Mark the centre of density of the point distribution. In Figure above (labs), the centre of density is marked with a star. Use the circles to help you to account for the extra “weight” of intersections of more than two planes. One way to think about the weight of points is to imagine each intersection as a small magnet. Where more than two planes intersect, there is an additional magnet for each additional plane. Now imagine that you have a small iron sphere suspended on a string. If you were to hold the sphere just above the centre of the cluster of magnets, each magnet would exert a force on the sphere; magnets located closer together would have a stronger pull on the sphere than a single magnet by itself. Therefore, the suspend sphere might be pulled more to one side than another. The centre of density of the point distribution is the point above which the sphere would come to rest.

The centre of density on a β-diagram is referred to as a β-axis. It is an estimate of the orientation of the fold axis. In our example, the β-axis has an orientation of 40°/172°.

The π-diagram

On a new overlay, plot the poles to the fold limb orientations.

Rotate the overlay until you find the great circle that best fits the set of poles. If the fold measurements are correct, your plotting is correct, and the fold is perfectly cylindrical, then all of the poles should fall on a single great circle. In this example, however, this is not the case, so a great circle has been chosen using the following criteria:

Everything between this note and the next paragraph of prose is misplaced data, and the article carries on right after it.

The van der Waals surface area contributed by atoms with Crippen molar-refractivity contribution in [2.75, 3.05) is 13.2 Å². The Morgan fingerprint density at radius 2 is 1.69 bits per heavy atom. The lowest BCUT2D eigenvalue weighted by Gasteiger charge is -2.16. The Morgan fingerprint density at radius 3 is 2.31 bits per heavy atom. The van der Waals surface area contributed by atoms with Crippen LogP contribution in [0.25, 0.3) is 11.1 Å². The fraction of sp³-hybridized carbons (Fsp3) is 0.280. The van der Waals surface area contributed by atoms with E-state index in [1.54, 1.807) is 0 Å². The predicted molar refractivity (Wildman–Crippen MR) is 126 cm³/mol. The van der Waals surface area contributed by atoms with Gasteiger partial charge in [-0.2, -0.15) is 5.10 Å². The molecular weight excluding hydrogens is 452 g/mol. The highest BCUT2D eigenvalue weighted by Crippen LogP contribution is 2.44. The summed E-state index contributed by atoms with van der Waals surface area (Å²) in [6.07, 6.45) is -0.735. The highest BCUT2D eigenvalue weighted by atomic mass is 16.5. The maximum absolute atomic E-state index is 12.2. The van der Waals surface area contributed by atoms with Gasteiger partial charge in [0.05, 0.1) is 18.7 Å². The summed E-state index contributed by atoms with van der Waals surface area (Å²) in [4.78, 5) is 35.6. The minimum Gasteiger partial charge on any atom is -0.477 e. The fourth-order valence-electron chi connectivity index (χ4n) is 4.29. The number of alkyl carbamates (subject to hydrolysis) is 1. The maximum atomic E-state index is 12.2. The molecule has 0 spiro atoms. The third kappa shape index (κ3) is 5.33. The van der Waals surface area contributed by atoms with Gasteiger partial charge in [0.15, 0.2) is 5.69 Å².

Many of the poles fall on the great circle, or very close to the great circle. For poles that do not fall on the great circle, an attempt is made to distribute them as evenly as possible on either side of the great circle. The great circle you choose to fit the poles is called the π-circle. Find the pole to the π-circle. This is called the π-axis. The π-axis for this example is oriented 40°/175°. The π-axis, like the β-axis, is an estimate of the fold axis. Under ideal circumstances, the β-axis you calculate should be the same as the π-axis. This unusual, however, because it is much more difficult to judge the centre of density of a point cluster than it is to fit a curve to a set of points.

The π-diagram can also be used to estimate the orientation of the axial plane. To do this, we use the angle between the fold limbs, called the interlimb angle. The interlimb angle can be estimated from the spread of the poles along the π-circle. In Figure below, the interlimb angle measured through the poles is 105°. (You can measure this by rotating your stereonet until the π-circle lies on a great circle, and then counting off the distance.) Note, however, that there are actually two possible interlimb angles: The other is 75°. To decide which interlimb angle to use requires that you have some additional knowledge about the shape of the fold. If the fold is tightly closed and has an interlimb angle of less than 90°, then you would use 75°. If the fold is less tightly closed, and has an interlimb angle greater than 90°, then you would use 105°.

Regardless of which interlimb angle you use, the procedure is the same. First, mark the midpoint (x) of the interlimb angle. Next, rotate your overlay until the midpoint and the π-axis lie on the same great circle, and trace the great circle to find the limb bisectrix, the plane that lies exactly between the limbs of the fold (as represented by your data). The limb bisectrix is an approximation of the axial plane.

If we had independent information that the fold was not tightly closed, then we would choose the great circle connecting the midpoint of the 105° angle ($M_{1}$) and the π-axis. The orientation of the axial plane ($A_{1}$) would be 164°/76°W. This fold could be described as moderately plunging and steeply inclined.

If we knew that the fold was tightly closed, then we would choose the great circle connecting $M_{2}$ and the π-axis. The orientation of the axial plane ($A_{2}$) would be 066°/42°S. This fold could be described as moderately plunging and steeply inclined.



  • 一是面的极点图解,即π图解,就是用面的法线作为点来投影,

  • 另一种是面的大圆图解,即β图解,把所测量的每个面作为大圆来投影;